At last we are walking more as a family. It's been a slow unfolding but this is the year that we wanted to be a whole lot more intentional about getting into the outdoors more often and for longer.
"Intention"- it's my word this year.
I have the outdoors in me. I spent most of my days in my formative years on the water paddling or in the hills walking with a fair bit of climbing thrown in.
I then worked at various jobs in the outdoors for a while: teaching kayak skills, raft guiding, guided hiking and running school camps. I loved all of it but I had the university itch so traded that for a head full of ideas and a large student loan (:-)
Don't get me wrong, I loved university - the learning, the debating and the ideas - it's just now at 42, still paying off my student loan and with a broader appreciation of learning, I'm not sure I'd make the same decision given the choice again.
Being in the outdoors was my complete passion and although I left a large part of it behind when I went to uni, it has nevertheless remained for me a deep pool of sustenance and part of my identity.
Of course I have always shared this love for being in nature, out of doors with the girls but it's only now that they are 6 and 8, that it feels like good timing for us to step it up to more multi-day trips.
We have done a few over the years but now we want more.

Easter Sunday seemed like a good day to get outside and head up Te Ahu Patiki (Mt. Herbert): a decent day's walk and excellent views in, quite literally, our backyard. As for the landscape, the Banks Peninsula is like a cemetery for me: large stumps from ancient totora forests cover the now grassed land.
I can't help but feel the loss.

Learning to be together as a family and tackling challenging tasks can be exactly that - challenging.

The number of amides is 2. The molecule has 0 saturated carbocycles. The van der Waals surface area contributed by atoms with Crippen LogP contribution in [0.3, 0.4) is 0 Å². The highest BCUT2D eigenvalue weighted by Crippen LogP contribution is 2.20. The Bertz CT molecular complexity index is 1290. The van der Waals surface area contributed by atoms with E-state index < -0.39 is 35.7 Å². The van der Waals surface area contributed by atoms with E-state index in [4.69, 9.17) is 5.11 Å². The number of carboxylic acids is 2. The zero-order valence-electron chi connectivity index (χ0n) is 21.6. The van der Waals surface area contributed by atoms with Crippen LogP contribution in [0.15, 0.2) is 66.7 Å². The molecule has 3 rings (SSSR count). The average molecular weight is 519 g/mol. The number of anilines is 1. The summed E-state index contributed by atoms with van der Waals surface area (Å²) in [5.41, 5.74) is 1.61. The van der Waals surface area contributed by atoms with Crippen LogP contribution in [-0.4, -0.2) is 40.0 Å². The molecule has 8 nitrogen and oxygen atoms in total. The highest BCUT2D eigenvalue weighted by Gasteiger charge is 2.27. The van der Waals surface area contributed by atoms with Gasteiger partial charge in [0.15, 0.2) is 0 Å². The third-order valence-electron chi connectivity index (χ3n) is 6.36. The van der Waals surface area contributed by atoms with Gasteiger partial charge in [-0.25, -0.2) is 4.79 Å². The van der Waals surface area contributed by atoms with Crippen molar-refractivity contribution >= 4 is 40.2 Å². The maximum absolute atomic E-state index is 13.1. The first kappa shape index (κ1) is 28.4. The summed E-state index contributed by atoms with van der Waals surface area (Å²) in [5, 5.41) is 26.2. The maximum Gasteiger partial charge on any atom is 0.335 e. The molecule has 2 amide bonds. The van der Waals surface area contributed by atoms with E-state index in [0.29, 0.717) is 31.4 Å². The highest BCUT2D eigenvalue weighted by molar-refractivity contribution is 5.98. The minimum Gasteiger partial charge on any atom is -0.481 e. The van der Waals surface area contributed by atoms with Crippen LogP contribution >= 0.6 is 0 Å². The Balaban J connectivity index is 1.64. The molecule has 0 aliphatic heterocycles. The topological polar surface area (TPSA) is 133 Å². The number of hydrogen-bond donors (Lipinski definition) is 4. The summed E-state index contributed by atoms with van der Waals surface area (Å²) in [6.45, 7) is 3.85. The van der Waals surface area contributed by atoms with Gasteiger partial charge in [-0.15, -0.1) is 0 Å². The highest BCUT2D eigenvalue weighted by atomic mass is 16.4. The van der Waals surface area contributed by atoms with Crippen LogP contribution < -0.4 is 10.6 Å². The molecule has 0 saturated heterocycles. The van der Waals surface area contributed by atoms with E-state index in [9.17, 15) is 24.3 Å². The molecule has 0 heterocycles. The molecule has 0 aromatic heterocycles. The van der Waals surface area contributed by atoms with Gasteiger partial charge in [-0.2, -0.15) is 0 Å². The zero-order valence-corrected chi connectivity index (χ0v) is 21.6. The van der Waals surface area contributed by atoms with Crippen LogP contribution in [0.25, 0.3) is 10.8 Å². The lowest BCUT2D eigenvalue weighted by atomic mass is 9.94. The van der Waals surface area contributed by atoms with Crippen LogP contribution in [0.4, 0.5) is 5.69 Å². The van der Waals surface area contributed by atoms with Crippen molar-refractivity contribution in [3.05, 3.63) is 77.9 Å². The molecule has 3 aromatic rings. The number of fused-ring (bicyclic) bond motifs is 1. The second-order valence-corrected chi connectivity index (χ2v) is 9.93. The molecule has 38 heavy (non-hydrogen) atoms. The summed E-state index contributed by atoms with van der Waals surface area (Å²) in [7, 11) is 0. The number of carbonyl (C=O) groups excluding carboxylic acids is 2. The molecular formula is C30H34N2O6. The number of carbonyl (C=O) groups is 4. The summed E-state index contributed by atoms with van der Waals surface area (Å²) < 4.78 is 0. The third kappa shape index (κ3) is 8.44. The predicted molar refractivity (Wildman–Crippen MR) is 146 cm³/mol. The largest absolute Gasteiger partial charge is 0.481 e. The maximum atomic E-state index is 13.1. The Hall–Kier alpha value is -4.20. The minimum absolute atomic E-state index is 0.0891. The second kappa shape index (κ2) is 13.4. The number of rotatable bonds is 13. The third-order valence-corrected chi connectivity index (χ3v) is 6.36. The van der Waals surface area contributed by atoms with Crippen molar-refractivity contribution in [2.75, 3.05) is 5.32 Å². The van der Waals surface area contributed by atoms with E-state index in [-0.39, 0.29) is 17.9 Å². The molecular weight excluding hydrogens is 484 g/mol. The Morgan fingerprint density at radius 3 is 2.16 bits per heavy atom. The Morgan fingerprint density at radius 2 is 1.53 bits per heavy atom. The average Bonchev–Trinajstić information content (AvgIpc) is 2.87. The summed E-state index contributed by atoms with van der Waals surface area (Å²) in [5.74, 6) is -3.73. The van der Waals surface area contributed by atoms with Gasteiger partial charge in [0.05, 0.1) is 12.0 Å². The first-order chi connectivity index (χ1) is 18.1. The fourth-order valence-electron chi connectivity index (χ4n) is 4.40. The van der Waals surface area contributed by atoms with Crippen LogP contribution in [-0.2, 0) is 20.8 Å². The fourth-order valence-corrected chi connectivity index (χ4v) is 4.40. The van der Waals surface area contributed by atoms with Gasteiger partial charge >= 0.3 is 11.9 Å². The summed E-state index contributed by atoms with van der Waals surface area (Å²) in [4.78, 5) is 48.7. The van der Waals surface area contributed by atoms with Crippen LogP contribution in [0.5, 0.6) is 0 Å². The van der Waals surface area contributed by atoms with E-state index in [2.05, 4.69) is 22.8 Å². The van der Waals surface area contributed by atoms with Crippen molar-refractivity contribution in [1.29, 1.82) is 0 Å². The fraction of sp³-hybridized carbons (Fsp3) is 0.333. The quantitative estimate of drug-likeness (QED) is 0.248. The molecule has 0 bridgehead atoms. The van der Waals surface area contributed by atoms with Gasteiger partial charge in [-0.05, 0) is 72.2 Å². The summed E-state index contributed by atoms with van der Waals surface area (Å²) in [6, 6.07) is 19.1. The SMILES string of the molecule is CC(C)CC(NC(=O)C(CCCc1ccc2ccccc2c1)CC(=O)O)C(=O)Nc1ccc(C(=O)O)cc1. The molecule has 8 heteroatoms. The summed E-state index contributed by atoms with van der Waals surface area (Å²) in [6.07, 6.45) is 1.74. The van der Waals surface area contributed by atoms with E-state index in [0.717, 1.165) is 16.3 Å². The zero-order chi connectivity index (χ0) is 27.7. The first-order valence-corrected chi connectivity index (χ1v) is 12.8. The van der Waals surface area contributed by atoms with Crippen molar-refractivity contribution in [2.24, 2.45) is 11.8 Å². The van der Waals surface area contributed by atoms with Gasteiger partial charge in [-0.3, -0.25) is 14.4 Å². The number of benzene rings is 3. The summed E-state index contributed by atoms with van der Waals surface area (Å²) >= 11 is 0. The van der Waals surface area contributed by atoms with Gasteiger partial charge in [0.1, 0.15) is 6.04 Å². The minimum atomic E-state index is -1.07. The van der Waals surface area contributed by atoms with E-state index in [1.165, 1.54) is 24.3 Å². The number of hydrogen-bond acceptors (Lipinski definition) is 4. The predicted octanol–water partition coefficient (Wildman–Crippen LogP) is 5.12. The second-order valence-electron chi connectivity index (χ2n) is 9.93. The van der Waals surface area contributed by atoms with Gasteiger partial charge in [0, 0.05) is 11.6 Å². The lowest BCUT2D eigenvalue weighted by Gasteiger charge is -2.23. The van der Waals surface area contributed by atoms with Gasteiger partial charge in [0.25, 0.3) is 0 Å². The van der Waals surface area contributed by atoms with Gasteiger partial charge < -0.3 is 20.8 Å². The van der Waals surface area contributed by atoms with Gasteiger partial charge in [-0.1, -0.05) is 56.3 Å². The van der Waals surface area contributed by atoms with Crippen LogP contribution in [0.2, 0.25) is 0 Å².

For the first 2 hours of walking, there was a large amount of stopping and starting: we call it our settling in period. Expect way too many drinks of water, clothes adjustments, toilet stops, general complaints.
Then there's the mama complaining about those who are complaining -she's certainly not helping things :-)
Gunter gently points out in the midst of one of these episodes that we just need to do more day-long/multi-day walks so we get better at rolling with the settling in period. He's right.
On top of all that, there was my own internal struggle with the goal. I wanted to reach the top, I thought it would feel good, but of course, I also wanted the girls to enjoy getting there, noticing dew on grass, skinks sunbathing on the rocks and not feeling rushed on.
Just being where they were, available to the present moment.

As I finally surrendered into being ok with how things were and not reaching anywhere in particular, we all found ourselves quiet and content. Ahh.
We had finally settled into the day and then happily walked the rest of the way to the top.
The girls loved it. We all had a great day.
Isn't that often how it goes.

1 comment:

  1. Amazing landscape even without the trees. Did you manage the top or does that challenge still wait for another day? We have a similar challenge in enjoying our slow meanders with Hazel... but it is worth it...we see the world in a different light and she is building up her leg muscles (she's an amazing walker when the mood takes her.. she ran half way down the Kapiti Island track last weekend!). Perhaps we can go walking together again next time you are up this way.